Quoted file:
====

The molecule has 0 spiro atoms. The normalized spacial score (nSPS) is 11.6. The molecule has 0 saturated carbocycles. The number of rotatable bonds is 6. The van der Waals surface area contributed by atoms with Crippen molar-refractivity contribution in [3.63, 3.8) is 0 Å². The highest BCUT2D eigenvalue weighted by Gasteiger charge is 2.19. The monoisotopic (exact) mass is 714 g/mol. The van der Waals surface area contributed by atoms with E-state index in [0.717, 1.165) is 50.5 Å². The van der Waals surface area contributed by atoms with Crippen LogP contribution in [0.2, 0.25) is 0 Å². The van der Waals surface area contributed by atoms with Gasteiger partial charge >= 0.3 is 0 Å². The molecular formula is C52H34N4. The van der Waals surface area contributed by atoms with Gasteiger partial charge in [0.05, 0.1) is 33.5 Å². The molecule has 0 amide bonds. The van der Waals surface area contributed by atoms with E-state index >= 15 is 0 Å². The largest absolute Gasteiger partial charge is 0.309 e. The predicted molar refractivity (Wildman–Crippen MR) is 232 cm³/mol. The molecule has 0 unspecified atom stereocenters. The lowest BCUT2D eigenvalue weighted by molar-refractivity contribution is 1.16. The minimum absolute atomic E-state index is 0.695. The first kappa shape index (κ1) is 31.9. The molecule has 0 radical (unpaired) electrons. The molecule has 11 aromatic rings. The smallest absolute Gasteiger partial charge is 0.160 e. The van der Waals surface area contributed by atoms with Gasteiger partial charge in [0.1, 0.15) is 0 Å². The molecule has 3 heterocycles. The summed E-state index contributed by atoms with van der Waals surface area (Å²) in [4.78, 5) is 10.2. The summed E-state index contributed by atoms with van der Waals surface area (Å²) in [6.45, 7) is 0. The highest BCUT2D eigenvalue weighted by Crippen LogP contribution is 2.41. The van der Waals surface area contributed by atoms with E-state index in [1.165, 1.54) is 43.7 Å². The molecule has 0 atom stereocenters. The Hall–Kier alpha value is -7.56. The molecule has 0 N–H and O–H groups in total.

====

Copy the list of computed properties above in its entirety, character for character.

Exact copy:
The molecule has 0 spiro atoms. The normalized spacial score (nSPS) is 11.6. The molecule has 0 saturated carbocycles. The number of rotatable bonds is 6. The van der Waals surface area contributed by atoms with Crippen molar-refractivity contribution in [3.63, 3.8) is 0 Å². The highest BCUT2D eigenvalue weighted by Gasteiger charge is 2.19. The monoisotopic (exact) mass is 714 g/mol. The van der Waals surface area contributed by atoms with E-state index in [0.717, 1.165) is 50.5 Å². The van der Waals surface area contributed by atoms with Crippen LogP contribution in [0.2, 0.25) is 0 Å². The van der Waals surface area contributed by atoms with Gasteiger partial charge >= 0.3 is 0 Å². The molecular formula is C52H34N4. The van der Waals surface area contributed by atoms with Gasteiger partial charge in [0.05, 0.1) is 33.5 Å². The molecule has 0 amide bonds. The van der Waals surface area contributed by atoms with E-state index >= 15 is 0 Å². The largest absolute Gasteiger partial charge is 0.309 e. The predicted molar refractivity (Wildman–Crippen MR) is 232 cm³/mol. The molecule has 0 unspecified atom stereocenters. The lowest BCUT2D eigenvalue weighted by molar-refractivity contribution is 1.16. The minimum absolute atomic E-state index is 0.695. The first kappa shape index (κ1) is 31.9. The molecule has 0 radical (unpaired) electrons. The molecule has 11 aromatic rings. The smallest absolute Gasteiger partial charge is 0.160 e. The van der Waals surface area contributed by atoms with Gasteiger partial charge in [0.1, 0.15) is 0 Å². The molecule has 3 heterocycles. The summed E-state index contributed by atoms with van der Waals surface area (Å²) in [4.78, 5) is 10.2. The summed E-state index contributed by atoms with van der Waals surface area (Å²) in [6.45, 7) is 0. The highest BCUT2D eigenvalue weighted by Crippen LogP contribution is 2.41. The van der Waals surface area contributed by atoms with E-state index in [1.165, 1.54) is 43.7 Å². The molecule has 0 atom stereocenters. The Hall–Kier alpha value is -7.56. The molecule has 0 N–H and O–H groups in total.